Tuesday, April 16, 2013

Revival of the Hebrew Language: Mission of Eliezer Ben Yehuda

Dr. David R. ReaganWatch MP3 PDFBy

Eliezer Ben Yehuda was the man who fulfilled the Zephaniah 3:9 prophecy which reads, "In those days I will restore the peoples of pure language that they may call on the name of the Lord to serve Him with one accord."

He was born in Lithuania in 1858 to an Orthodox Jewish family. He began studying, reading when he was just three years old. He was absolutely a genius. He excelled in all languages. He learned Hebrew very quickly. By the age of 12, he was already fluent in many languages like French, German and Russian. He was a spectacular language specialist.

Eliezer Ben Yehuda

Ben Yehuda's family wanted him to be a rabbi, but that never was something that he seemed to be interested in. Instead, he decided to move to Paris and study medicine. He was there four years studying medicine.

While he was in Paris, the spirit of nationalism began to sweep across Europe. This is the idea of one nation for every people. The Balkans, like every other group of people there, were wanting their own nation. That spirit of nationalism touched his heart and his soul and he decided the Jews really need a land for their own nation. This was before Theodore Herzl came on the scene. In fact, a number of years before Herzl who is considered the founder of modern day Israel came on the scene, Ben Yehuda had this vision of going back to the Jewish homeland and starting to speak Biblical Hebrew once again. Ben Yehuda believed it was essential if the Jewish people were really going to be a nation for them to have their own special language.

To truly understand what this was all about, you have to understand that when the Jews were scattered by the Romans all over the world after 70 AD, that the Jewish people stopped speaking Hebrew. Those who went into the European area took Hebrew and they mixed it with German and came up with a new language called Yiddish. Likewise, the Jews who were scattered into the Mediterranean Basin took Hebrew and they mixed it with Spanish and came up with a language called Ladino. Jews continued to read Biblical Hebrew in the synagogue for example, or when they were reading the Talmud or various religious papers, but they stopped speaking Hebrew as an everyday language. They were speaking either Yiddish, Ladino, or the language of whatever country they happened to live in. So, Hebrew over the 2,000 years following the dispersion of the Jews all over the world became essential a dead language as far as being spoken by people on an everyday basis.

In 1881, at the age of 23, Ben Yehuda was diagnosed with tuberculosis. He was told that he only had a very short time to live. So, he decided that he was going to move to the land of his people, to his homeland. If he was going to die young, he was going to die there. Well, that was about the worst decision one could make in 1881, because he moved to the Holy Land and to the City of Jerusalem. Jerusalem at that time was an incubator of disease. Just about every disease you could imagine was rampant in the city. People were dying of tuberculosis, cholera, yellow fever, and the plague. You name it! But, Jerusalem is where he came to live. And, God supernaturally extended this man's life even with TB for many, many years thereafter.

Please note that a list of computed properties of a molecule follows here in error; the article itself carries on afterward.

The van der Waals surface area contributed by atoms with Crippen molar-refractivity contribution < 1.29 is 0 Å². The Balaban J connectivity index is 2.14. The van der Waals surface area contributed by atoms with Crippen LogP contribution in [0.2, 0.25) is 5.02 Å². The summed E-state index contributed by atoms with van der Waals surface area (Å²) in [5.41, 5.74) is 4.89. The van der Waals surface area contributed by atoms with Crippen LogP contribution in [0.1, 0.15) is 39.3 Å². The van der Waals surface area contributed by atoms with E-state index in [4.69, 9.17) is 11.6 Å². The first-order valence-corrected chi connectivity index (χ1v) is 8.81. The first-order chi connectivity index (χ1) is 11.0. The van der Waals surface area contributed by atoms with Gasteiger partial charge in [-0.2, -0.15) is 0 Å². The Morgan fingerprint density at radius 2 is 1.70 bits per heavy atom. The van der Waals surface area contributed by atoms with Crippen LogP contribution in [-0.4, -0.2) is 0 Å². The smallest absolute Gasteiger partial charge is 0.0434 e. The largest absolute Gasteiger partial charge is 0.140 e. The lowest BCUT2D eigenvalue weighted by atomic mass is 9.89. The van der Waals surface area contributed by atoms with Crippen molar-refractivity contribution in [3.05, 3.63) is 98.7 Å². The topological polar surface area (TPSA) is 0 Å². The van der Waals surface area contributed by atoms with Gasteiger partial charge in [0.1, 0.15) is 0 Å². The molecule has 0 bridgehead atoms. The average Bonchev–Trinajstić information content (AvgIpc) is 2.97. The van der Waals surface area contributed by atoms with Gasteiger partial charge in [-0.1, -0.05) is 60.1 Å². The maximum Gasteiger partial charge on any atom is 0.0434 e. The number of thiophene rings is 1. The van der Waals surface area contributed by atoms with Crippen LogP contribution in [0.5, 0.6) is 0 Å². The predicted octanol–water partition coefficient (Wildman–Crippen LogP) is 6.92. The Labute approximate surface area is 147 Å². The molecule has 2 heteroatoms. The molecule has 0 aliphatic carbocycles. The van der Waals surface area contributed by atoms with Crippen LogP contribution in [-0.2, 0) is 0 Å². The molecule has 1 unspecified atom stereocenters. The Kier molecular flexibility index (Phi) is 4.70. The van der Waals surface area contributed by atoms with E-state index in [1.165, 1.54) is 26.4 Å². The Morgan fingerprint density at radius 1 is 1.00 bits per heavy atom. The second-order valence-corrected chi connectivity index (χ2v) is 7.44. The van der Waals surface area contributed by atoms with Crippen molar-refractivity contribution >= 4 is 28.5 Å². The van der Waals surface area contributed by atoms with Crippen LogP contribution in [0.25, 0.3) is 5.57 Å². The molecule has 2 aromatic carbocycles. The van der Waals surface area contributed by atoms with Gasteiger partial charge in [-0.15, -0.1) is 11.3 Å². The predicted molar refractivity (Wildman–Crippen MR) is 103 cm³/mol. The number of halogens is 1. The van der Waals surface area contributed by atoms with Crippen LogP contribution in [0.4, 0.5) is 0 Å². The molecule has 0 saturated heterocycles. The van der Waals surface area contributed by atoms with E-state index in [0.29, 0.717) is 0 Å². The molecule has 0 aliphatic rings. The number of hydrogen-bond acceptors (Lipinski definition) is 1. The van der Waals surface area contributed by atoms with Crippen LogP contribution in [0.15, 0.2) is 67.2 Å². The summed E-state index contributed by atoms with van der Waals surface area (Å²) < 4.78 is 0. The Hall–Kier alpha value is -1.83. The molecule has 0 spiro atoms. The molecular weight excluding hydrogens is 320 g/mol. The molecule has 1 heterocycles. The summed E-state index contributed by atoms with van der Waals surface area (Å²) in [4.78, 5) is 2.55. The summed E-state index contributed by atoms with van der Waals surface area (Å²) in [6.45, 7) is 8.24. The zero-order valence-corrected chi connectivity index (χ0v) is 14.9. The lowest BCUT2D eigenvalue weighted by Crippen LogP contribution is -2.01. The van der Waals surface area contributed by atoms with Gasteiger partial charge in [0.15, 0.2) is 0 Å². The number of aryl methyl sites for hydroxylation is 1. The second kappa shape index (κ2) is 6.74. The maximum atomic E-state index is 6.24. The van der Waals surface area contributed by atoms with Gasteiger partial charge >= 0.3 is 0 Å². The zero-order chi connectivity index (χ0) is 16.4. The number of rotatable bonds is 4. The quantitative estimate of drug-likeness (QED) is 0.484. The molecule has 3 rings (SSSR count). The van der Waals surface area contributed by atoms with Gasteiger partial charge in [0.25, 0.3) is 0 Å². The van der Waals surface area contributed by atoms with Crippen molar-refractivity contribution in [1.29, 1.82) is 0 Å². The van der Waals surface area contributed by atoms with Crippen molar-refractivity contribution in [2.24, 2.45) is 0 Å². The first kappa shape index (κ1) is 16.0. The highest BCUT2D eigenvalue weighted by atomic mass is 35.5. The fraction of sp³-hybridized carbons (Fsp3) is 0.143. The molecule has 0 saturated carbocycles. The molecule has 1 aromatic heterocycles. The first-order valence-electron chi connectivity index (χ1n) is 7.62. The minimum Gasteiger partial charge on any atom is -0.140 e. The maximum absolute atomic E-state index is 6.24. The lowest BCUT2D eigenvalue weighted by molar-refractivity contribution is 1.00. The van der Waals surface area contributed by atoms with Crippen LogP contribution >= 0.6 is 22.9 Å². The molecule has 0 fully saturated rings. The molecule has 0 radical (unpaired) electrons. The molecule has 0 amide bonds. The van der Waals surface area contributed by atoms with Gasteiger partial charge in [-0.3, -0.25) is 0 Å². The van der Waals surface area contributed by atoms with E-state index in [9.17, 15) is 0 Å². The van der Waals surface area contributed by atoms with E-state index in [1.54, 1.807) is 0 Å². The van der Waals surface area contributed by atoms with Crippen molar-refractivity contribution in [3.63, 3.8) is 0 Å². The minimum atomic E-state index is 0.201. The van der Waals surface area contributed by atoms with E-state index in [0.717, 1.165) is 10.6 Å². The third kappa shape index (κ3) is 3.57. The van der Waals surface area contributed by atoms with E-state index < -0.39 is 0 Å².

Challenges

When Ben Yehuda arrived in Jerusalem, he became obsessed with the revival of the Hebrew language. He would work 12-18 hours a day trying to revive the Hebrew language from the dead so it would become a daily spoken language of the people.

Let me try to give you an example of what I am talking about here. What if I were to tell you that God had spoken to me and said He was fed up with modern English and He wanted us to go back to the pure English that existed in the time of Chaucer when he wrote the Canterbury Tales. That's English from only 600 years ago. Well, Ben Yehuda was going back 2,000 years trying to revive a language! Here's what English sounded like when Chaucer wrote:

"Whan that Aprile with his shoures soote. The droughte of March hath perced to the roote. And bathed every veyne en swich licour. Of which vertu engendred is the flour."

If I told you that God had told me that we've got to go back and revive that language and bring it up to date, I suspect you would be calling the guys with the butterfly nets to have me put away as incurably insane. Well, let me tell you, there were many people who felt that way about Eliezer Ben Yehuda.

He ended up with people attacking him from both sides. For example, the men who later became the major political leaders of Israel in its early years were all Socialists, and they were men who were mainly Agnostics and some were Atheists. They didn't want to speak a biblical language. They wanted a modern language. On the other hand, the ultra-orthodox were also opposed to Ben Yehuda because they believed that Hebrew was a biblical language that should never be spoken on the street. So, he had both sides attacking him all the time. And yet, this man was so obsessed and determined that he succeeded.


In the third segment of this series that marvels at the revival of Biblical Hebrew coming back from the dead, we'll explore the systematic approach that Eliezer Ben Yehuda used in getting Biblical Hebrew accepted.

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